I am old enough to remember the 1960s and 1970s when many social science journals required a subscription but also charged per-page fees. If I recall correctly, this was more common than no-fee publications. Except for medical journals (also requiring subscriptions but no page fees) that were supported by slick advertising was this pay to publish practice not common?

    [SafetyLit isn’t really for the general public. we do not screen for quality and defer to the journal’s own label concerning peer review. We trust our users to maintain a well-tuned crap detector. SafetyLit is not only a database but a “current contents” of about 400 recently published items each week. We give preference to reports mentioned in the news or magazines — things that SafetyLit users ( typically employees of small government agencies) — are likely to receive questions about from the people they serve. Our users appreciate being able to say something other than “you can’t trust everything you read on the internet” and “that article was published in a junk journal”. It is better to be able to say that “the spectacular results were from a study of too few people with faulty measures because …”. The SafetyLit database has records dating back to the mid-17 century about the safety of farmers, mariners, and miners followed by those related to the changing risks through the past three centuries.]

    1. Lest my previous comment appear to support publishers that lure unsuspecting, naive authors I must add that I do not and regret that sometimes good material is published by these creeps.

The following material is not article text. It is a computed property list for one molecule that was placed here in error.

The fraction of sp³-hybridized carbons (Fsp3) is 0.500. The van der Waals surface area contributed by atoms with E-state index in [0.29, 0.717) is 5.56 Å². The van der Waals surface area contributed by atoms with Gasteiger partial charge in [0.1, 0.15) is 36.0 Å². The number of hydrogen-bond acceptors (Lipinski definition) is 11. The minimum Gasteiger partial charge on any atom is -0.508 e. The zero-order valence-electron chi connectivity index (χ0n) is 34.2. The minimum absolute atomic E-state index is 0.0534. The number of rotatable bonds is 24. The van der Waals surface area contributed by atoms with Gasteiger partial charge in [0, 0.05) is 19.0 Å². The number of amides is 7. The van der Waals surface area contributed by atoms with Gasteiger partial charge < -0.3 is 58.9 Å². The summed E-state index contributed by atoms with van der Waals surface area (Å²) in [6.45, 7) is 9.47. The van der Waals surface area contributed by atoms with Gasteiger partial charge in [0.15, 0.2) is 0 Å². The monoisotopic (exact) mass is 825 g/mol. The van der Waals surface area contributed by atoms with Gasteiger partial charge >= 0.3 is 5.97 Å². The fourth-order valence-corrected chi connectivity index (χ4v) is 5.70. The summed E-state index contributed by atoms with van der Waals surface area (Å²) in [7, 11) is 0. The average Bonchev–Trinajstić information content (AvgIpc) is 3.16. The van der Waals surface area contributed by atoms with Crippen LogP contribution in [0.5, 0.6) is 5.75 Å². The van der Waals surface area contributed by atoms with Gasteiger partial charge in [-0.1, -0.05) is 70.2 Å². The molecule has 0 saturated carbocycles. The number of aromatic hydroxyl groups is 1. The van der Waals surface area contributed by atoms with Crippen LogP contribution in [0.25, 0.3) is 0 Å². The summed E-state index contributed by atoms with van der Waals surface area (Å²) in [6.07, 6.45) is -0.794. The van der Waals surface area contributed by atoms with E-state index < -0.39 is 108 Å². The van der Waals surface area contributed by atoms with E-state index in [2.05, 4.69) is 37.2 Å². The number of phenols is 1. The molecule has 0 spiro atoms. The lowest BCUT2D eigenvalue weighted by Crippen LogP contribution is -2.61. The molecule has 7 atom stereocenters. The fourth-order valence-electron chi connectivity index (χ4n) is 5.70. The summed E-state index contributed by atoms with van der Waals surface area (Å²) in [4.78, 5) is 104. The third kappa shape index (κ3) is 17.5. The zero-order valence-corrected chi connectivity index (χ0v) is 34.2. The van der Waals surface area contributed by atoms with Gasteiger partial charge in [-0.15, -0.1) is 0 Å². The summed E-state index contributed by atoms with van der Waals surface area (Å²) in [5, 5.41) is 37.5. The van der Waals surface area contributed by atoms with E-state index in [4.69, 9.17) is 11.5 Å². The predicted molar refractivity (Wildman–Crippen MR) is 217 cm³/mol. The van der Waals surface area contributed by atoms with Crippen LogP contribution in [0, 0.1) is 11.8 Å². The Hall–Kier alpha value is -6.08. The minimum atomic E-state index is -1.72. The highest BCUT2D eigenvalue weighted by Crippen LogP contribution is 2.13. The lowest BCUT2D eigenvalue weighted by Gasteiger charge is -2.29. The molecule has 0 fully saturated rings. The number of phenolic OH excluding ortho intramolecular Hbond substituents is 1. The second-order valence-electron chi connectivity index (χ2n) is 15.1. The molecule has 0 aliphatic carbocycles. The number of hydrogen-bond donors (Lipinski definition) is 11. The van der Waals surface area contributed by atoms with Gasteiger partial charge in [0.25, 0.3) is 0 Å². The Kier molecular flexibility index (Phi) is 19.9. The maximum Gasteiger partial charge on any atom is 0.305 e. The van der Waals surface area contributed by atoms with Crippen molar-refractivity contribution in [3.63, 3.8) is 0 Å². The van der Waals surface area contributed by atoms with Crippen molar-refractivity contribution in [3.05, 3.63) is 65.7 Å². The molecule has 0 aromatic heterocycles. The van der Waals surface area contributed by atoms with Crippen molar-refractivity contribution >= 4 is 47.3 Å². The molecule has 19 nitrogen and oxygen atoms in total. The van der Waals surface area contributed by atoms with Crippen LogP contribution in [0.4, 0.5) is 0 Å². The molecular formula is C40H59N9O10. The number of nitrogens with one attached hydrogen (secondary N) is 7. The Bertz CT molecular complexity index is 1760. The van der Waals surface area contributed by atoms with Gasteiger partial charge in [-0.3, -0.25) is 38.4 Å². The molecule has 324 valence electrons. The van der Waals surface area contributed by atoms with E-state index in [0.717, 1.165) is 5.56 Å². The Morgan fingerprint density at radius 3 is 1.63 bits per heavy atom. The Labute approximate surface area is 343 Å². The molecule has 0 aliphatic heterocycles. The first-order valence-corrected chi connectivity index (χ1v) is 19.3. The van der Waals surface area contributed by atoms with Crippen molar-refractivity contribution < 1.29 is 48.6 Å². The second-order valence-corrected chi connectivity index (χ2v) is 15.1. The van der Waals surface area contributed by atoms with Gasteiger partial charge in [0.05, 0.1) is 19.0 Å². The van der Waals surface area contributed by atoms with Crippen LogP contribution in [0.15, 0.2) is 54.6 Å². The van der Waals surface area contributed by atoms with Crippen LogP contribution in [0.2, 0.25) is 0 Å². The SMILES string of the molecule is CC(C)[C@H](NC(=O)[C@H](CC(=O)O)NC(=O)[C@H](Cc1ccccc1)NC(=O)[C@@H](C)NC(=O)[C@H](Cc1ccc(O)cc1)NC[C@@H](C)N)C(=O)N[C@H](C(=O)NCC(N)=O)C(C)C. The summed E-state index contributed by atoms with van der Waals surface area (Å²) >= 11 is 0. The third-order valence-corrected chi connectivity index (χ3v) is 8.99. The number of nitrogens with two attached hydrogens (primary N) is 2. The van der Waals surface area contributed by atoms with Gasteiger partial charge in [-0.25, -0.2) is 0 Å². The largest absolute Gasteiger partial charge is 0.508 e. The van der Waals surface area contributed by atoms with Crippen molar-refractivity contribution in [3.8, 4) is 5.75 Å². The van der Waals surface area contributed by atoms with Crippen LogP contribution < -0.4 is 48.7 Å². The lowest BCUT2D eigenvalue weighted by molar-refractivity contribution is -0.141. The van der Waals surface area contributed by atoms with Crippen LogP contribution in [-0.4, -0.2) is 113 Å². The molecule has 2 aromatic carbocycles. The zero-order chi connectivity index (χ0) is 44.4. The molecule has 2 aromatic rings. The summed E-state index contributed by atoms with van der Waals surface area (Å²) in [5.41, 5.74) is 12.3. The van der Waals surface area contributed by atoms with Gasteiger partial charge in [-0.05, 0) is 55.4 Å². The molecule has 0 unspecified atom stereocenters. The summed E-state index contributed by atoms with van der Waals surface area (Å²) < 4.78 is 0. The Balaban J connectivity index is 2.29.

I have sympathy for Dr. Beall. have had my own threats from not only the publishers but also from the faculty at universities where authors attend classes or teach. About a year ago, within a period of less than 3 months I found several near-identical articles about Twitter’s potential for identifying traffic tie-ups. Each of these was published in different journals with different authors. Curiously, the abstracts of each presented results data that matched to the second decimal place. Since that time I found one additional article that was clearly copied from the original. As I point out in my editorial, identification of the original is not straightforward. See:


  29. In my opinion, to do such a job requires a solid team, clear and rigorous rules. If the work is only done by a few people, of course, this would lead to bias. I strongly support this activity, because it is very helpful to academics, especially the new academy.

  30. Jeffrey Beall is a pioneer in his effort to provide a reliable consulting source for avoiding unworthy publishers/journals (so-called predatory). Open Access (AO) publishing is a positive step in promoting science provided it is done under a strict scientific ethical procedures. I had a personal experience with Jeffrey in identifying a “predatory” journal that published an article where the author(s) copied full pages, word by word, from previously published work of other authors,including mine. IT IS UNFORTUNATE that Bealls effort was suddenly vanished for whatever reason.

  31. There’s a bit of “McCarthyism” in all this, although the effort to publicize predatory/deceptive journals is needed (if done objectively). Traditional (paper) journals often have biased editorial processes, as I’ve documented here:

    Vadas, R.L. Jr. 1994. The anatomy of an ecological controversy: honey bee searching behavior. Oikos 69: 158-166 (http://beesource.com/point-of-view/adrian-wenner/the-anatomy-of-an-ecological-controversy-honey-bee-searching-behavior).

    Vadas, R. Jr. 2015. Bias in aquatic-habitat science and potential solutions, with a focus on instream-flow issues (abstract). Page 21423 in American Fisheries Society (ed.). 145th Annual Meeting. Portland, OR (https://afs.confex.com/afs/2015/webprogram/Paper21423.html).

    Traditional journals also have committed errors like accepting a paper that they later rejected because of faulty online-submission software. They often also have page charges for publication. Hence, any “black list” should include both paper and online journals.

    -Bob Vadas, Jr.